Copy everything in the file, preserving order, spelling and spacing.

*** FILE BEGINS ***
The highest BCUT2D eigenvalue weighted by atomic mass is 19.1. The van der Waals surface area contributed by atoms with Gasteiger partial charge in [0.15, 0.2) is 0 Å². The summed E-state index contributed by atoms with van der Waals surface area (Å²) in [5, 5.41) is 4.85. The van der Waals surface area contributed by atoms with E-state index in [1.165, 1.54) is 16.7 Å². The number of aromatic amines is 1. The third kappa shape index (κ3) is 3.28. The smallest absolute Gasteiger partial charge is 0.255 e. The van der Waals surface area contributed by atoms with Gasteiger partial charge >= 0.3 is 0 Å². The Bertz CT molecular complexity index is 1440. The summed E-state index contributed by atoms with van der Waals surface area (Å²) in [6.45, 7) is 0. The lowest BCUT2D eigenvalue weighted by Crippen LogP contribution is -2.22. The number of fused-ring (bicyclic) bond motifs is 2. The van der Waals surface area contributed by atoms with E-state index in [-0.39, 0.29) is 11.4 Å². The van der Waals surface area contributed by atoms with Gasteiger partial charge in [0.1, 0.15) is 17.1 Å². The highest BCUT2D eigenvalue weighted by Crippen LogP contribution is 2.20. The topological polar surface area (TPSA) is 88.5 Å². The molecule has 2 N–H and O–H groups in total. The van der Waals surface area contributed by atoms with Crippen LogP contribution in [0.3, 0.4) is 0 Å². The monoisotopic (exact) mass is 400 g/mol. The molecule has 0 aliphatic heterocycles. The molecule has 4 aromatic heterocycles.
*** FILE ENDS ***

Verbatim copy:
The highest BCUT2D eigenvalue weighted by atomic mass is 19.1. The van der Waals surface area contributed by atoms with Gasteiger partial charge in [0.15, 0.2) is 0 Å². The summed E-state index contributed by atoms with van der Waals surface area (Å²) in [5, 5.41) is 4.85. The van der Waals surface area contributed by atoms with E-state index in [1.165, 1.54) is 16.7 Å². The number of aromatic amines is 1. The third kappa shape index (κ3) is 3.28. The smallest absolute Gasteiger partial charge is 0.255 e. The van der Waals surface area contributed by atoms with Gasteiger partial charge >= 0.3 is 0 Å². The Bertz CT molecular complexity index is 1440. The summed E-state index contributed by atoms with van der Waals surface area (Å²) in [6.45, 7) is 0. The lowest BCUT2D eigenvalue weighted by Crippen LogP contribution is -2.22. The number of fused-ring (bicyclic) bond motifs is 2. The van der Waals surface area contributed by atoms with E-state index in [-0.39, 0.29) is 11.4 Å². The van der Waals surface area contributed by atoms with Gasteiger partial charge in [0.1, 0.15) is 17.1 Å². The highest BCUT2D eigenvalue weighted by Crippen LogP contribution is 2.20. The topological polar surface area (TPSA) is 88.5 Å². The molecule has 2 N–H and O–H groups in total. The van der Waals surface area contributed by atoms with Crippen LogP contribution in [0.3, 0.4) is 0 Å². The monoisotopic (exact) mass is 400 g/mol. The molecule has 0 aliphatic heterocycles. The molecule has 4 aromatic heterocycles.